Tie/belt/rope/bandanna - Any of these items provide you with options when under attack. You can create distance between you and your attacker by attaching a bottle, padlock, or other heavy object, and using it as a flail. You could temporarily barricade yourself by tying doors shut. You could use these items to provide medical care as a hasty tourniquet or a sling.

Crowbar/monkey wrench - Keep these items in your front seat, rather than in your trunk. If someone assaults you while you are in your vehicle, you can defend yourself effectively with either of them. You can easily explain why you have a monkey wrench in your vehicle, so it should not raise your profile with law enforcement.

Hornet spray - This will work in any situation where you would normally use pepper spray, but hornet spray is much more effective. Hornet spray has a greater range than pepper spray, and the chemicals are much more potent. Hornet spray can work effectively in home defense, or you could keep a can with you in your vehicle. Hornet spray may be more difficult to explain in your purse or carry-on bag, so think about your context before carrying it around.

If laws or practical considerations prevent you from carrying a weapon with you, consider the options above, and add them to your EDC kit. As with everything, practicing with improvised weapons will improve your proficiency when you have to use the items under stress. Practice using improvised weapons under increasingly stressful conditions. How quickly can you make an improvised flail with a bandanna and a roll of quarters? How effectively can you strike a rushing attacker with your flashlight? You may never know until you find yourself in that situation, but by practicing stress inoculation, you can better prepare yourself to respond quickly and effectively under stress.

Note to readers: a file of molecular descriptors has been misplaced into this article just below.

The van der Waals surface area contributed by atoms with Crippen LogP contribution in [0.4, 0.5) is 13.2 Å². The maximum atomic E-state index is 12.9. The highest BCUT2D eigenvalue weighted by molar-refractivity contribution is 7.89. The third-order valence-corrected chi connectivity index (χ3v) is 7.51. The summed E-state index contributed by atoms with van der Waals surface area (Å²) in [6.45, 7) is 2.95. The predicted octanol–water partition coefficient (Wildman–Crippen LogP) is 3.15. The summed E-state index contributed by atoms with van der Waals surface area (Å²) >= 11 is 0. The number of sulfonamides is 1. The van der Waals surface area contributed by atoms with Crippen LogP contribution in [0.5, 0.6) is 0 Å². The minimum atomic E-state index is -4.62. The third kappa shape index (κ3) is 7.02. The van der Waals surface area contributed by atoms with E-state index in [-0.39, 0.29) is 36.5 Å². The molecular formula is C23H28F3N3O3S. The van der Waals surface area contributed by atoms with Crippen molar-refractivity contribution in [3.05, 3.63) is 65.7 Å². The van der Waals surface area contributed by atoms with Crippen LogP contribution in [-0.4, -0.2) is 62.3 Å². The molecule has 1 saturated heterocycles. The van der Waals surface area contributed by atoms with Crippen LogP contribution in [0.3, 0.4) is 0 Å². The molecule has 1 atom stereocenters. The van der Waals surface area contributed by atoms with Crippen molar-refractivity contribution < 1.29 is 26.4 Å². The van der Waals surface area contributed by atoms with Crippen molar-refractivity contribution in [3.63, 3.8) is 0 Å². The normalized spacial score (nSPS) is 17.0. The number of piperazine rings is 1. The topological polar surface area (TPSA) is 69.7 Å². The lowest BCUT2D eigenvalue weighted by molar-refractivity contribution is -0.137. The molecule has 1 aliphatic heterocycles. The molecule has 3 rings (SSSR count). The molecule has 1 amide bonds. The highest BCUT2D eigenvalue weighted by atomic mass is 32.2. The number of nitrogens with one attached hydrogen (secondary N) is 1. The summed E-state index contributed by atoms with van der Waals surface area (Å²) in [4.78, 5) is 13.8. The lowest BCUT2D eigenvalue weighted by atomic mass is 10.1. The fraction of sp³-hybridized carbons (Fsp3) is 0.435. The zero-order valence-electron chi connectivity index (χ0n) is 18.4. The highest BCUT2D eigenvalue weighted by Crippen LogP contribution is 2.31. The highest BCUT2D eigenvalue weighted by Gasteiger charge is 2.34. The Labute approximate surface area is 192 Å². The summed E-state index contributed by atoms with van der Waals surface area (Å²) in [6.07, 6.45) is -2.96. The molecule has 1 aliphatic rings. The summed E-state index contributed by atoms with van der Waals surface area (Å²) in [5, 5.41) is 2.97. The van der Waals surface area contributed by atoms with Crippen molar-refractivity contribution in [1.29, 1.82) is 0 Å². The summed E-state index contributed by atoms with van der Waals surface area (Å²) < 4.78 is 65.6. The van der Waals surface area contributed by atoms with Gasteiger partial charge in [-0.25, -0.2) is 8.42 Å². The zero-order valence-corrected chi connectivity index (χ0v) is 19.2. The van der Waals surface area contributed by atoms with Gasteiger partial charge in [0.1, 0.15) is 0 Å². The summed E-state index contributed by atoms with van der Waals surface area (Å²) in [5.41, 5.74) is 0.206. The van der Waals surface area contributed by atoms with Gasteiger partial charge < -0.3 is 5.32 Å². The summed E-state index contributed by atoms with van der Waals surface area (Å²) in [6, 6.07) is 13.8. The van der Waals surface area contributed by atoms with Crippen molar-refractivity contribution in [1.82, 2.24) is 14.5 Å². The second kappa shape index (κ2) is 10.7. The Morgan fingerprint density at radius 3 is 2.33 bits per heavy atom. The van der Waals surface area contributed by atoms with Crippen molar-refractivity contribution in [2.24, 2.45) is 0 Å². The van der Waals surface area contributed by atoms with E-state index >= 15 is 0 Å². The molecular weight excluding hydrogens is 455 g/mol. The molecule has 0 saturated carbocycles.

The video below shows the best knife defense, but this technique applies to most violent encounters. Make sure to study the video closely, and re-watch it multiple times if you need to get the technique right.

As you can see, the best way to survive a violent attack is to avoid it altogether. Fight win/loss ratios only matter in boxing. In the real world, avoiding a violent encounter is better than winning one, and your first loss could be your last. The best way to never lose a fight is to never get into one.

We all hope to never have to defend our lives from an attacker. We would prefer to not live in fear of violence. However, being prepared for the worst is part of being resilient. When you have to defend yourself, you likely are not defending only yourself. Others count on you to provide for them and protect them, and you must be there for them. Like Alabama, focus on why you must survive. By taking a small amount of time every day to prepare yourself for a possible violent encounter, you greatly improve your chances of survival. Predators seek out unprepared victims, so by preparing yourself physically and mentally, and by having items available to you for self defense, you make yourself a harder target. When you are prepared, you live with less fear.